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Trigonometric Form of Complex Numbers

The complex numbers were discovered during 16th century by an Italian mathematician Gerolamo Cardano who gave them the name "fictitious" initially. A number that is expressible on a complex plane and is represented in terms of z = a + bi, where a is called real unit and b is termed as imaginary unit; is known as a complex number.

The letter i
 is known as iota and is given by $i^{2}$ = $-1$. The complex plane on which a complex number is denoted, is a two dimensional plane having horizontal axis for real part and vertical axis for imaginary part. Thus, a point (x, y) in Cartesian plane is identified by a point (x + yi) in complex plane. The complex number with zero real part, (i.e. a = 0 then z = ib), is a purely imaginary complex number. On the other hand, if imaginary part is zero (i.e. b = 0, then z = a), then it would be no more a complex number, it is rather a real number.

The complex number have wide applications. They are applied in chemistry, physics, economics, biol
ogy, statistics, engineering etc. In this article, we are going to learn about trigonometric form of complex numbers. These number can be represented in trigonometric form. How? In this article, we shall learn this. We shall also see some examples on trigonometrical representation of complex numbers.

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Express Complex Number in Trigonometric Form

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The complex number can be represented in the form of trigonometric ratios. This can be understood in the following way.
Graph :
We may illustrate complex number in trigonometric form by means of the graph shown below :
Trigonometric Form of a Complex Numbers
Let us suppose that a point (a, b) or a + bi is located on a complex plane. The horizontal axis or real axis denote the real part "a" of complex number which is the projection of given point on real axis. Similarly, the vertical axis or imaginary axis represents "b", the complex part which is the projection of point on imaginary axis.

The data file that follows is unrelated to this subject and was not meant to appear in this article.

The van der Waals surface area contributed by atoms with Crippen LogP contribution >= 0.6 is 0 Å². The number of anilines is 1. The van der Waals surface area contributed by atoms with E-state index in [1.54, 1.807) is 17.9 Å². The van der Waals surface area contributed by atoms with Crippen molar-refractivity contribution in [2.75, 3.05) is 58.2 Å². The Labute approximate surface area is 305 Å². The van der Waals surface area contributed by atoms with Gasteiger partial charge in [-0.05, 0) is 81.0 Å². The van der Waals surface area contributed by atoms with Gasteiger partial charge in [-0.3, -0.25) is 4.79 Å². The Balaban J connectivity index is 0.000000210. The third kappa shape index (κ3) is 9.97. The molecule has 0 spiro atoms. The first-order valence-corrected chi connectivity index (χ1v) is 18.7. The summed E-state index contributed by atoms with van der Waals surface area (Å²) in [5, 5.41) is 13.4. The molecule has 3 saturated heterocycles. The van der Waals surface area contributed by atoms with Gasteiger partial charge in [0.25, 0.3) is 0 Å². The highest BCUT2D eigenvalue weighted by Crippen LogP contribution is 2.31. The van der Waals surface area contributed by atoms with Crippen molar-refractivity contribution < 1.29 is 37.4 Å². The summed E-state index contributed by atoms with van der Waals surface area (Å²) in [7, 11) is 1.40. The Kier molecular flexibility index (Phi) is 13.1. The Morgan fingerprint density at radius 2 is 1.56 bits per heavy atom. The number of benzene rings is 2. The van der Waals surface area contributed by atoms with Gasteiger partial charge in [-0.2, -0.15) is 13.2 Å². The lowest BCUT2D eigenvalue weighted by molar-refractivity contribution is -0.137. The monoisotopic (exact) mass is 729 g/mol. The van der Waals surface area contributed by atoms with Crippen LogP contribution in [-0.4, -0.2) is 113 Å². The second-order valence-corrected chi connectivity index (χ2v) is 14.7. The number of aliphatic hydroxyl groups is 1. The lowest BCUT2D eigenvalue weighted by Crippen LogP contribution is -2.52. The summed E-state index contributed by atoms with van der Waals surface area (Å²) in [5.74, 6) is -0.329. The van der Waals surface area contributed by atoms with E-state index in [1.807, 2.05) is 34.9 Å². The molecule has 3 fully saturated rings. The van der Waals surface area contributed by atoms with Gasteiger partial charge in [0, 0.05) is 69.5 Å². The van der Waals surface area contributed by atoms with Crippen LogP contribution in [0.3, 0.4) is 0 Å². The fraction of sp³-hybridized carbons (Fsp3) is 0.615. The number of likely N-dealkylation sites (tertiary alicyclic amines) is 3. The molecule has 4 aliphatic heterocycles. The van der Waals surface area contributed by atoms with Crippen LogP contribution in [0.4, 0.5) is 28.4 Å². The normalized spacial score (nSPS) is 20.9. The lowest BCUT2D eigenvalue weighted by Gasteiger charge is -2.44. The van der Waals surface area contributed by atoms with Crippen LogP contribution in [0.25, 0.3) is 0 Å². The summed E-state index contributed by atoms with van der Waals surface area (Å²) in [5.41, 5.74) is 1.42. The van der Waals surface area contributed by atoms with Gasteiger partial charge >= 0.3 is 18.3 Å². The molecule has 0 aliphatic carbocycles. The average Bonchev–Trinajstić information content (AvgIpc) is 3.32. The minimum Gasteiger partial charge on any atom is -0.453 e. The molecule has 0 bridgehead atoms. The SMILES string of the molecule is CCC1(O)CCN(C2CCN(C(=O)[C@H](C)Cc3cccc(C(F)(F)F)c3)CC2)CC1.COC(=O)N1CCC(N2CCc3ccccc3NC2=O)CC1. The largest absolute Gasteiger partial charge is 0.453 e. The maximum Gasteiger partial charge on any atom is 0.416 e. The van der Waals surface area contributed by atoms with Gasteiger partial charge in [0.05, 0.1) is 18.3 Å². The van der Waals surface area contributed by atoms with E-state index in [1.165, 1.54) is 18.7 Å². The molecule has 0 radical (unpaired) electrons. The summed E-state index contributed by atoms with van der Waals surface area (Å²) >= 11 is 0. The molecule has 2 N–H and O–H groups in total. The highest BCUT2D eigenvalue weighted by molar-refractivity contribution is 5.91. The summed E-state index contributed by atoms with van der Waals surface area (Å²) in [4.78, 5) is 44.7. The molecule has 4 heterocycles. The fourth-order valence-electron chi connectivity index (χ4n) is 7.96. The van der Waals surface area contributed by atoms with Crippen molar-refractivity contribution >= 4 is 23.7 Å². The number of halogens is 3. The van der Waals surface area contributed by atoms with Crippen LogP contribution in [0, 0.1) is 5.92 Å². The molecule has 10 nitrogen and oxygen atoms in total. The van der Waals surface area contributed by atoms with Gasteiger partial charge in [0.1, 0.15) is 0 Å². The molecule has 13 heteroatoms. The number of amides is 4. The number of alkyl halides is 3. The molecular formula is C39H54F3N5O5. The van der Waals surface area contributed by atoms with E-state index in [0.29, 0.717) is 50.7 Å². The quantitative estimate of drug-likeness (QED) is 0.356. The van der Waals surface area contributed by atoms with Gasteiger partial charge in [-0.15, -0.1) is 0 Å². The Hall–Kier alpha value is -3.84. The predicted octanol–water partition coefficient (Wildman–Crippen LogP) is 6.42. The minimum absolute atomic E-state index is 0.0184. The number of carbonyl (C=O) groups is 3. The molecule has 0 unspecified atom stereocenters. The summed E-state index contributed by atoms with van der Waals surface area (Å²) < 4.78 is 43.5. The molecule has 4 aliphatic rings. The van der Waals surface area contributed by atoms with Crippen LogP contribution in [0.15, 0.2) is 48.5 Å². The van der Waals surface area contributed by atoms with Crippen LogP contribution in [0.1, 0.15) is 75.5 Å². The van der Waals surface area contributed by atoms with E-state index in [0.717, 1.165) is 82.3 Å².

Let us suppose the angle formed by line joining point with origin be $\alpha$ and r = |z| = a + ib. Then, finding the values of a and b using trigonometric rules.
a = r cos $\alpha$
b = r sin $\alpha$
In this way, our complex number is written in terms of trigonometry as below :
z = a + ib = r cos $\alpha$ + r sin $\alpha$
r (cos $\alpha$ + sin $\alpha$)

Properties

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The main properties of trigonometric form of complex numbers are discussed below :

(i) $(cos\ \alpha + i\ sin\ \alpha)^{n} = cos\ n \alpha + i\ sin\ n \alpha$, provided that n is an integer.

(ii) If n is given as a rational number, then $(cos\ n\ \alpha + i\ sin\ n \alpha)$ is one of the values of $(cos\ \alpha + i\ sin\ \alpha)^{n}$.

(iii) $(cos\ \alpha + i\ sin\ \alpha)^{-n} = (cos\ n\ \alpha - i\ sin\ n\ \alpha)$, where n is an integer.

(iv) $(cos\ \alpha + i\ sin\ \alpha) (cos\ \alpha - i\ sin\ \alpha) = 1$, therefore we may depict following -

$(cos\ \alpha + i\ sin\ \alpha)$ = $\frac{1}{cos\ \alpha - i\ sin\ \alpha}$ and
$(cos\ \alpha - i\ sin\ \alpha)$ = $\frac{1}{cos\ \alpha + i\ sin\ \alpha}$

(v) $(cos\ \alpha - i\ sin\ \alpha)^{n}$ = $[\frac{1}{cos\ \alpha + i\ sin\ \alpha}]^{n}$ = $\frac{1}{(cos \alpha + i\ sin \alpha)^{n}}$

Examples

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Below are the problems based on trigonometric form of complex numbers.

Example 1) Simplify (sinx + i cosx )$^{n}$.

Solution : (sinx + i cosx)$^{n}$

= $[cos (\frac{\pi}{2} - x) + i\ sin(\frac{\pi}{2} - x)]^{n}$

= $cos \ n(\frac{\pi}{2} - x) + i\ sin\ n(\frac{\pi}{2} - x)$

Example 2) Find the value of $(\frac{\sqrt{3}}{2} + \frac{i}{2})^{12}$.

Solution : $(\frac{\sqrt{3}}{2} + \frac{i}{2})^{12}$

$(cos\ 30^{\circ} + i\ sin\ 30^{\circ})^{12}$

$cos\ 360^{\circ} + i\ sin\ 360^{\circ}$

= 1 + i . 0 = 1

Example 3) Simplify $\frac{(cos\ \theta - i\ sin\ \theta)^{7}}{(sin\ 2 \theta - i\ cos\ 2 \theta)^{4}}$
.
Solution : $(cos\ \theta - i\ sin\ \theta)^{7} = (cos\ \theta + i\ sin\ \theta)^{-7}$
and
$(sin\ 2 \theta - i\ cos\ 2 \theta)^{4}$
= $[-i(cos\ 2 \theta + i\ sin\ 2\ \theta)]^{4}$
= $(-i)^{4} (cos\ 2 \theta + i\ sin\ 2\ \theta)^{4}$
= 1. $(cos\ \theta + i\ sin\ \theta)^{8}$

Now,
$\frac{(cos\ \theta - i\ sin\ \theta)^{7}}{(sin\ 2 \theta - i\ cos\ 2 \theta)^{4}}$

= $\frac{(cos\ \theta + i\ sin\ \theta)^{-7}}{(cos \theta + i\ sin\ \theta)^{8}}$

$(cos\ \theta + i\ sin\ \theta)^{-15}$
= $cos 15 \theta - i sin 15 \theta$

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